On a ride last Saturday with Team Expresso I was chatting with the bosses of Fortress Distribution who are based nearby. Their core business is what I would call barrier-layer equipment for dealing with hazardous materials.
One of their products is Black Mamba Gloves which they mentioned are good for bike maintenance. I received a few samples in the post yesterday and set about testing them earlier today on one of the grimiest bike jobs there is: transplanting a cassette from one set of wheels to another.
I received 2 pairs of medium and 2 pairs of large gloves, so far I have only used one pair of the medium size. I found the medium to fit quite nicely. As a guide to sizing I’m a small in Rapha cycling gloves, so you probably need to go a size up from normal to get a nice fit.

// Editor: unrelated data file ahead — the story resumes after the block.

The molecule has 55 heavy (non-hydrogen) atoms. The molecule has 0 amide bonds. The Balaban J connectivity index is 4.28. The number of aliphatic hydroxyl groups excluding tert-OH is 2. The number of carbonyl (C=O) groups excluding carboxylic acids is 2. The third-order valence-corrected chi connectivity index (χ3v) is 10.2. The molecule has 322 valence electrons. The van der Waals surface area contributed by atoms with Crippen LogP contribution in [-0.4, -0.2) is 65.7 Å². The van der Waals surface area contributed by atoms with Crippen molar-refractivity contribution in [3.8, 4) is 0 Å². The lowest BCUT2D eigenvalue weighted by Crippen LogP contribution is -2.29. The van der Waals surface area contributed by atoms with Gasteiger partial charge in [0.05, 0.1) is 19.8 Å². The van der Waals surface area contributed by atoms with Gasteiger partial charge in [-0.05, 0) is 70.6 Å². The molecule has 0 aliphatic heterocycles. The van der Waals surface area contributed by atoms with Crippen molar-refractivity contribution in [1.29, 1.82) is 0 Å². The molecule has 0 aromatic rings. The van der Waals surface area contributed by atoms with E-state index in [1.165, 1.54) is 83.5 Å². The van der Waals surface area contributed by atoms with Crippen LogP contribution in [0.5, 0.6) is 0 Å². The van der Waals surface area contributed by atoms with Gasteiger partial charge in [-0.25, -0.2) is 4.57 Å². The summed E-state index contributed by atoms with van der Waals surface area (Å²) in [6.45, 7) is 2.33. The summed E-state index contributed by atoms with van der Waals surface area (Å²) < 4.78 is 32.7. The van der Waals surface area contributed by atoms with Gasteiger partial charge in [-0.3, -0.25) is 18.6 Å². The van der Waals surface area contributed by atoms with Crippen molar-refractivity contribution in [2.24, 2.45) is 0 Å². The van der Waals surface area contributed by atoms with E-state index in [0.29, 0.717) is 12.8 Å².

There are four ways maintenance gloves could prove unsuitable:
- They could let grease through
- They could fail (tear or be punctured)
- They could make the job more difficult
- They could cost too much
These do not let grease through. Despite the task requiring manipulating sharp sprockets and applying considerable force to tools the gloves stood firm. They certainly did not make the job more difficult (more on how I know this below). I think the price is good; even if you buy them retail from Wiggle it works out at less than 50p per pair. It’s up to you to decide if clean hands are worth that price.
As it happens, I finished the job quickly and then noticed that I had forgotten to fit the 1.85mm spacer required when you put a 10-speed cassette on an 11-speed hub. Unfortunately I noticed this a few seconds after removing the gloves, and rather than use another pair I took the opportunity to do some back-to-back testing. I don’t recall dropping any sprockets while wearing the gloves; I did drop three sprockets in two separate incidents while re-doing the same task with bare hands. Obviously this is a non-scientific comparison but my very limited experience suggests I have better grip on greasy bits wearing the gloves than with bare hands.